As the projects featured in the pages of UR are the most notable in Scotland, there is an expectation that the buildings are designed and built to a high standard. Most of the schemes have large budgets and are by national practices. Accordingly the bar is set high. A lot of projects slip by without comment, either because they’re uninteresting or just perfectly fine. Quite a few surpass the high levels of design expected and do get applauded accordingly (which is nice). And most will have resulted in happy clients, healthy fees and satisfaction all round.

But some are just plain bad and deserve to be called out as such. We don’t need the emperor’s new clothes here, and a back-slapping circle of architects telling each other how great we are does little for the profession.

The architecture world is a strange one – we rank ourselves amongst doctors and lawyers as professionals worthy of respect, but there is little accountability for bad design. Yes, you can measure leaking roofs, undersized rooms or overheated spaces, but ugliness is difficult to quantify (and indeed, subjective). A forum like this gives an opportunity to express opinions, both positive and negative, and when you get a raft of contributors all saying something is hideous, well it’s not nice to hear but sometimes negative criticism can be healthy. It will be the only time architects will get that sort of feedback – the rest of the time they exist in a professional cloud-cuckoo-land.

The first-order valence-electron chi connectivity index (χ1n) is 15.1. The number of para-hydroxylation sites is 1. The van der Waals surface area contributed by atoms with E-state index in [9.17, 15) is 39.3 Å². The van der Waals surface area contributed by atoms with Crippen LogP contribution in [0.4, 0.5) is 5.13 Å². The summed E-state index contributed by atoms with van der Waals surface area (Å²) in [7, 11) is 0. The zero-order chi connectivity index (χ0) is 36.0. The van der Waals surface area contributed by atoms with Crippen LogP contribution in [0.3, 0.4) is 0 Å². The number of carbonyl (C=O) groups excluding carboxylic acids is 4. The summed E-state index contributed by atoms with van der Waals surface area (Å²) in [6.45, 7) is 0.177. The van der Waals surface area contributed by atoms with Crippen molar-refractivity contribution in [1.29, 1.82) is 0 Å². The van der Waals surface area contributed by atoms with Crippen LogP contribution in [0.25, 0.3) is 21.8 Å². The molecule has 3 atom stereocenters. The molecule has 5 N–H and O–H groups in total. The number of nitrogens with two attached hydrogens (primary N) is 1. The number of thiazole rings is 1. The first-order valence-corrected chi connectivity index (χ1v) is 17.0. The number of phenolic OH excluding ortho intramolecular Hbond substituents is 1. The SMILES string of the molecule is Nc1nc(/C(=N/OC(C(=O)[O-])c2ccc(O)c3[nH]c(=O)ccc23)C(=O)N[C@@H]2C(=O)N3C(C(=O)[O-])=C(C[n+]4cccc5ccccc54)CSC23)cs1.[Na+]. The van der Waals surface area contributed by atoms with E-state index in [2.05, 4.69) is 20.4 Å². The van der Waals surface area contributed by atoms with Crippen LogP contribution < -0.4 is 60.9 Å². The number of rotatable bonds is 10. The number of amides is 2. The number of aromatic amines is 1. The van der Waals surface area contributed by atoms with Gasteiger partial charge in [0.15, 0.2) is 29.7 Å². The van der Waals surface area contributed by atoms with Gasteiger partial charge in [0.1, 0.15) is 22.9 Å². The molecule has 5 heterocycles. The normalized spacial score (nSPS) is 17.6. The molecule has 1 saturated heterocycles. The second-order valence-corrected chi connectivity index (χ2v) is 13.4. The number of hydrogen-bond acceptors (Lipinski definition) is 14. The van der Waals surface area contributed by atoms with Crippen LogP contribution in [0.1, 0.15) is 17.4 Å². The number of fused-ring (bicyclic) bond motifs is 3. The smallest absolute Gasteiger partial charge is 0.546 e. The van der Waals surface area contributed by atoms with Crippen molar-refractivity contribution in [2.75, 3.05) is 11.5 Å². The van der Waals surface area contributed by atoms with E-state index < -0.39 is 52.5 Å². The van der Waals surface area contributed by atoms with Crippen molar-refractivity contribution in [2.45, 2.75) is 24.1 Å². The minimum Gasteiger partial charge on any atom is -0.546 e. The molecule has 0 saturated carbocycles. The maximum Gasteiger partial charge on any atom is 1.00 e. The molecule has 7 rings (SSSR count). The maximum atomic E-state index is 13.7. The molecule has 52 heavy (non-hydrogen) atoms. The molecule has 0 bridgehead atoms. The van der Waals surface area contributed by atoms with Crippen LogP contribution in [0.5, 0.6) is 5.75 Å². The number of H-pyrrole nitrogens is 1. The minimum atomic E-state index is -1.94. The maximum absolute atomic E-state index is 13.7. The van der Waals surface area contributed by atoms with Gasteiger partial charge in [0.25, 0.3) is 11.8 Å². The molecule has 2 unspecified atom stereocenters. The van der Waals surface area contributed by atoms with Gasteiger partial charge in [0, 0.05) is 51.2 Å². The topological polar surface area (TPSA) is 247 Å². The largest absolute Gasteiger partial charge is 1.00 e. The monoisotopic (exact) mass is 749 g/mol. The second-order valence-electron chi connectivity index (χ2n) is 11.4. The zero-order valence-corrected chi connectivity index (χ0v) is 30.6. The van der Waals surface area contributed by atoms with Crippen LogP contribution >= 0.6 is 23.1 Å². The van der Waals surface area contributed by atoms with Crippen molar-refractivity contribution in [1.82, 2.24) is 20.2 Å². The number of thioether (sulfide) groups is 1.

Nairn's Bairn
#10 Posted by Nairn's Bairn on 19 Oct 2018 at 10:36 AM
Further to my previous comment I am reminded of the following:

“A poor doctor can kill one patient, and he’ll be struck off.
A poor architect can kill a whole street, and other architects will laud him for his daring experiment.”
Fat Bloke on Tour
#11 Posted by Fat Bloke on Tour on 19 Oct 2018 at 10:38 AM
The design is poor -- too fussy / trying too hard and failing.

Colour might work in the context of 100 years of weathering but today it stands out -- shouting look at me -- when it doesn't need to.

Material quality = Good.
Low level detailing = Good.
Metal sheeting = Will allow future generations to date the design down to the month.

Start with the basics -- why the gap and what was there before?

Fat Bloke on Tour
#12 Posted by Fat Bloke on Tour on 19 Oct 2018 at 11:19 AM
Interesting the geographic dimension to the discussions on UR ...

Auld Reekie = Full engagement with instant rebuttal to any criticism.